“You Have Empowered Yourselves Without Government”-Amb. Boakai Tells DSSTC Graduates

“Graduating from this privately-run institution tells me that, on your own initiatives, you have empowered yourselves (without the help of government) and thus have taken ownership of your future well-being,” said Ambassador Joseph Nyuma Boakai, former Vice President of Liberia and Standard Bearer of the Unity Party (UP).

He made the remarks as Guest Speaker when the District Seven Skills Training Center (DSSTC) held its second graduation ceremony for Cycle Two students. The colorful event took place on Sunday, March 6, 2022 at the Executive Pavilion, located at Ashmun, Broad and Randall Streets in Monrovia with 497 students being certificated.

He said: “I cannot even underestimate what it costs per student to acquire technical education and vocational training in Liberia, considering the financial outlays for the various materials needed for such training.

According to him, such costs-and-benefits analysis should be uppermost on their mind as they participate in the graduation program because there is no doubt in his mind that Liberia needs technically competent workers to truly develop our country.

However, Amb. Boakai said he was bewildered by the fact that the TVET programs lack both the funding and practical environment needed to take these graduates to the next level.

Addressing the students on the topic: “TVET Education for Youth Employment and Empowerment,” the former Vice President mentioned that there are several reasons why it is important to educate the youth vocationally, among which are: young people are big consumers economically, and they help build the economy when they are a major part of production and consumption.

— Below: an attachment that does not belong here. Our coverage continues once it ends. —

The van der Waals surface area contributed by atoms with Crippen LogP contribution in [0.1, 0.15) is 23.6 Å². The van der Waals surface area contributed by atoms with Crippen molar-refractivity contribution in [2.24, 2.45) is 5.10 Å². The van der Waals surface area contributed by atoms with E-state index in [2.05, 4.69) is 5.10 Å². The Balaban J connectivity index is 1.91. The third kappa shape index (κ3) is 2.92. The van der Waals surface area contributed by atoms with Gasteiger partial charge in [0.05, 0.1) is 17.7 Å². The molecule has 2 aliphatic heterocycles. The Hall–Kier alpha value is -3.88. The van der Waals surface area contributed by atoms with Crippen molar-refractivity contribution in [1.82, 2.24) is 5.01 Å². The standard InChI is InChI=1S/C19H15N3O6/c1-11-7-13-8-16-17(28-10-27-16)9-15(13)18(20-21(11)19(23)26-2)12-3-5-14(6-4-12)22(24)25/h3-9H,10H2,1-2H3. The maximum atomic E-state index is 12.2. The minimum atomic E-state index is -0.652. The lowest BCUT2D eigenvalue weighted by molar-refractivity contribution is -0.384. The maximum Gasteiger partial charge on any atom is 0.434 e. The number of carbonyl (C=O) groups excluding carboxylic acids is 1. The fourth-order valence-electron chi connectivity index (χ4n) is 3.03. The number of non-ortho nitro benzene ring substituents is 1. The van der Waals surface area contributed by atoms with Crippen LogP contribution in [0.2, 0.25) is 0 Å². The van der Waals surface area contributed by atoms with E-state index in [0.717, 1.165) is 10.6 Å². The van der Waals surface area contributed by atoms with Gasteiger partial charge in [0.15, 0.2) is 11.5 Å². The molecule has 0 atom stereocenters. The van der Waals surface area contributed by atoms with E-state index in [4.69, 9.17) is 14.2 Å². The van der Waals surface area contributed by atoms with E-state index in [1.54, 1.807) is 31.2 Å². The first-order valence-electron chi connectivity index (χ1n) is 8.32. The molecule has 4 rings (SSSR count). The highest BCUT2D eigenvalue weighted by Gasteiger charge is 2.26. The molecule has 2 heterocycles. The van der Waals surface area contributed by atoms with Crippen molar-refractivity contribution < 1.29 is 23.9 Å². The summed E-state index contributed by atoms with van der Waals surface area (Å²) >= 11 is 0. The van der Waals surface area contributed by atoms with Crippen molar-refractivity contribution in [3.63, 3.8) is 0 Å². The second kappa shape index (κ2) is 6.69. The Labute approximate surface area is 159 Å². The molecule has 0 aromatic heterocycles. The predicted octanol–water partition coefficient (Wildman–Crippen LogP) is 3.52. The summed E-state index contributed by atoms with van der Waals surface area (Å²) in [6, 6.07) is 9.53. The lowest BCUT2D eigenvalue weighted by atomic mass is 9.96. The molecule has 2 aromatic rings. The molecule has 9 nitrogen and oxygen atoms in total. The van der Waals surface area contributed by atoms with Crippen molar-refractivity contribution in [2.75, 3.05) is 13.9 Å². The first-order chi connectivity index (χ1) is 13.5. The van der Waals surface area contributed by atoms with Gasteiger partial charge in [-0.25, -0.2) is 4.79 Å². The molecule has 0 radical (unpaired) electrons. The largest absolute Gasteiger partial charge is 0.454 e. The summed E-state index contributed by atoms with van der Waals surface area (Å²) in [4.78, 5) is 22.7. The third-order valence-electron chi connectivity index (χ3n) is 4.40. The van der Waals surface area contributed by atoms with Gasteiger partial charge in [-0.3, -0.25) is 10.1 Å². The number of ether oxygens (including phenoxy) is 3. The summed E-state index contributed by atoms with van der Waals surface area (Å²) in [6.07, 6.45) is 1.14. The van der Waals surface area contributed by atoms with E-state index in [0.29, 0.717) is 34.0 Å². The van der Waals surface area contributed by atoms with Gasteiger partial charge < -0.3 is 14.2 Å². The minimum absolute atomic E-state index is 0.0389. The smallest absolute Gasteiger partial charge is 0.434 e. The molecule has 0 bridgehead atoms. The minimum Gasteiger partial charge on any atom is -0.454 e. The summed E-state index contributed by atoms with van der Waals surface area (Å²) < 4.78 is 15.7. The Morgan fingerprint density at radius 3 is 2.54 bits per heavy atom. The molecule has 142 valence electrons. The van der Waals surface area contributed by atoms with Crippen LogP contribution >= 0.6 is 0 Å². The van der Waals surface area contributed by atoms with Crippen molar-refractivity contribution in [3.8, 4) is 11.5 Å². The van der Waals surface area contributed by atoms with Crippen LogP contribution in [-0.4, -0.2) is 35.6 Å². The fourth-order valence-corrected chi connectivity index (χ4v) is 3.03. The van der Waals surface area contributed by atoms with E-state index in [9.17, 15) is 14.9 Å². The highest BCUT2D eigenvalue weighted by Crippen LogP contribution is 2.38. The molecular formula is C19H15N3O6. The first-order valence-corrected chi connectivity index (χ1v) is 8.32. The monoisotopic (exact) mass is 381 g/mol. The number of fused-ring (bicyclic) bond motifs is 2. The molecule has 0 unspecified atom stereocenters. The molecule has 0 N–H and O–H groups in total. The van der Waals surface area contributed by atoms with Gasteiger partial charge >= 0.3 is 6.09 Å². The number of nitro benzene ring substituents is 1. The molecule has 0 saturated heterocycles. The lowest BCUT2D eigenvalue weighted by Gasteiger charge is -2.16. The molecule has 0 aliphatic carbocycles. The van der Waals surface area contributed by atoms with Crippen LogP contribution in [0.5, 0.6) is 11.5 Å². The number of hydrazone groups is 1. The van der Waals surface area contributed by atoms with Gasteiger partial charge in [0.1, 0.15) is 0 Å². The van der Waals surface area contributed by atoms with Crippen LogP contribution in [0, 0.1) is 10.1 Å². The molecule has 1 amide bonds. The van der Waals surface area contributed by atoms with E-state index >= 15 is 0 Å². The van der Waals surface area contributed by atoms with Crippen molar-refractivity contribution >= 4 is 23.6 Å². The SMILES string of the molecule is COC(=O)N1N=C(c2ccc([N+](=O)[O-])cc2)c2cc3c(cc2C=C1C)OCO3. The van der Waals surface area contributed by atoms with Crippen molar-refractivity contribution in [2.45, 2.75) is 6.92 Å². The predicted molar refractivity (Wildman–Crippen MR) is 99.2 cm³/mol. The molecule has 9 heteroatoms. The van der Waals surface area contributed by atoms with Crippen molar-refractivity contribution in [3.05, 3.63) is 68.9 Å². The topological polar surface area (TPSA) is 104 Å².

“Our economies do not expand nor grow because of the low economic power of our youths. Also, we cannot build a strong economy if our youths remain underprepared to earn a decent livelihood,” he stated.

He disclosed that he has personally empowered many youths to acquire vocational and technical education, the kind of investments have yielded tremendously in the computer knowledge, carpentry, auto mechanic and other technical arears.

Amb. Boakai pointed the youths of Liberia have the talents and capabilities and are only waiting for an opportunity to be trained and exposed.

Admittedly, he also said, for years now, he has depended on young Liberians to maintain his vehicles, electric generators, plumbing work and the maintenance of his air-conditioners, refrigerators, etc. “Many of the technicians are understudies, with organized technical vocational institutions, we can give them life careers.

“I need not tell you about the dreadful situation of unemployment among the young people in our country, but the situation, I believe, needs to be highlighted or emphasized as we are experiencing presently poor economic growth.

Liberian youth know this situation very well.  In fact, in 2017, they flagged the situation in their YOUTH MANIFESTO, in its priority #3 (Employment and Empowerment).”

He added, “Priority #3 emphasizes or talks about building skills to create employment and to provide the young people with decent jobs. Here the youth feel and say that they “are not benefiting from growth amidst 81.86% poverty rate and about 85% youth unemployment. A growing and changing economy that is youth-based could secure our future and sustain our peace. Majority of Liberian youth are unemployed or found in the informal sector.”

He said one solution proposed for these horrible statistics to be reversed was that youth needed support for development of life skills in order to be marketable in terms of employment and/or to build entrepreneurial skills to create employment or jobs for themselves.

Informing the graduates that the scenartio he gave was in 2017, Amb. Boakai noted that since then such support has not been forthcoming or is so minimal that the same menace of youth unemployment continues to exist, if not even worst.